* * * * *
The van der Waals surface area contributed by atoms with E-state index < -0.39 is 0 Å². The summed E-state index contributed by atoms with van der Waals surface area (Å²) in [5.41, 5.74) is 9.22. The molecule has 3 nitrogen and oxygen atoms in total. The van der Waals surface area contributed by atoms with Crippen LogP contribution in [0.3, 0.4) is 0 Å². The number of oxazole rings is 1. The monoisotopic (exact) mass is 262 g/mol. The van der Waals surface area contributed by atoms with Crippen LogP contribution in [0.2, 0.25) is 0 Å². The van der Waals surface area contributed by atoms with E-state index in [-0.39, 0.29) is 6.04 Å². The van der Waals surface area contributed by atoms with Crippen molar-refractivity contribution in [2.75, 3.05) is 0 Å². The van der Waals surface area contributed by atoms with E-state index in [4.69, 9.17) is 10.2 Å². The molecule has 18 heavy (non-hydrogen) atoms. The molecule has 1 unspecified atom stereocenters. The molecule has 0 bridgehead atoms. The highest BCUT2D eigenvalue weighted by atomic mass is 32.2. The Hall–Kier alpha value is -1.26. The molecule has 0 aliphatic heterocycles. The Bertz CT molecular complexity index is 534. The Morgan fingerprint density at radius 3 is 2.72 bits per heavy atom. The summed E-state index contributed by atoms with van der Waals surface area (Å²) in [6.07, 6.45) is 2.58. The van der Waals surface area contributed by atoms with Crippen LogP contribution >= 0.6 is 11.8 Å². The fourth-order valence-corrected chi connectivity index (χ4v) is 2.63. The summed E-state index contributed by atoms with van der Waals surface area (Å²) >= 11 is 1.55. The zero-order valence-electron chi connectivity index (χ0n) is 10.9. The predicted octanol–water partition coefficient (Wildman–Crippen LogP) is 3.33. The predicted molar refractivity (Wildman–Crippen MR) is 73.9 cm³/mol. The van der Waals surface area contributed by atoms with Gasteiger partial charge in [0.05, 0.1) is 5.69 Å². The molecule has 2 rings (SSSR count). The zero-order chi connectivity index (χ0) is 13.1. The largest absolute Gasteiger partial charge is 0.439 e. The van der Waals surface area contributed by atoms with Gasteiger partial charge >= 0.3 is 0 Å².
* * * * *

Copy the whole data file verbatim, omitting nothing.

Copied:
The van der Waals surface area contributed by atoms with E-state index < -0.39 is 0 Å². The summed E-state index contributed by atoms with van der Waals surface area (Å²) in [5.41, 5.74) is 9.22. The molecule has 3 nitrogen and oxygen atoms in total. The van der Waals surface area contributed by atoms with Crippen LogP contribution in [0.3, 0.4) is 0 Å². The number of oxazole rings is 1. The monoisotopic (exact) mass is 262 g/mol. The van der Waals surface area contributed by atoms with Crippen LogP contribution in [0.2, 0.25) is 0 Å². The van der Waals surface area contributed by atoms with E-state index in [-0.39, 0.29) is 6.04 Å². The van der Waals surface area contributed by atoms with Crippen molar-refractivity contribution in [2.75, 3.05) is 0 Å². The van der Waals surface area contributed by atoms with E-state index in [4.69, 9.17) is 10.2 Å². The molecule has 18 heavy (non-hydrogen) atoms. The molecule has 1 unspecified atom stereocenters. The molecule has 0 bridgehead atoms. The highest BCUT2D eigenvalue weighted by atomic mass is 32.2. The Hall–Kier alpha value is -1.26. The molecule has 0 aliphatic heterocycles. The Bertz CT molecular complexity index is 534. The Morgan fingerprint density at radius 3 is 2.72 bits per heavy atom. The summed E-state index contributed by atoms with van der Waals surface area (Å²) in [6.07, 6.45) is 2.58. The van der Waals surface area contributed by atoms with Crippen LogP contribution >= 0.6 is 11.8 Å². The fourth-order valence-corrected chi connectivity index (χ4v) is 2.63. The summed E-state index contributed by atoms with van der Waals surface area (Å²) >= 11 is 1.55. The zero-order valence-electron chi connectivity index (χ0n) is 10.9. The predicted octanol–water partition coefficient (Wildman–Crippen LogP) is 3.33. The predicted molar refractivity (Wildman–Crippen MR) is 73.9 cm³/mol. The van der Waals surface area contributed by atoms with Gasteiger partial charge in [0.05, 0.1) is 5.69 Å². The molecule has 2 rings (SSSR count). The zero-order chi connectivity index (χ0) is 13.1. The largest absolute Gasteiger partial charge is 0.439 e. The van der Waals surface area contributed by atoms with Gasteiger partial charge >= 0.3 is 0 Å².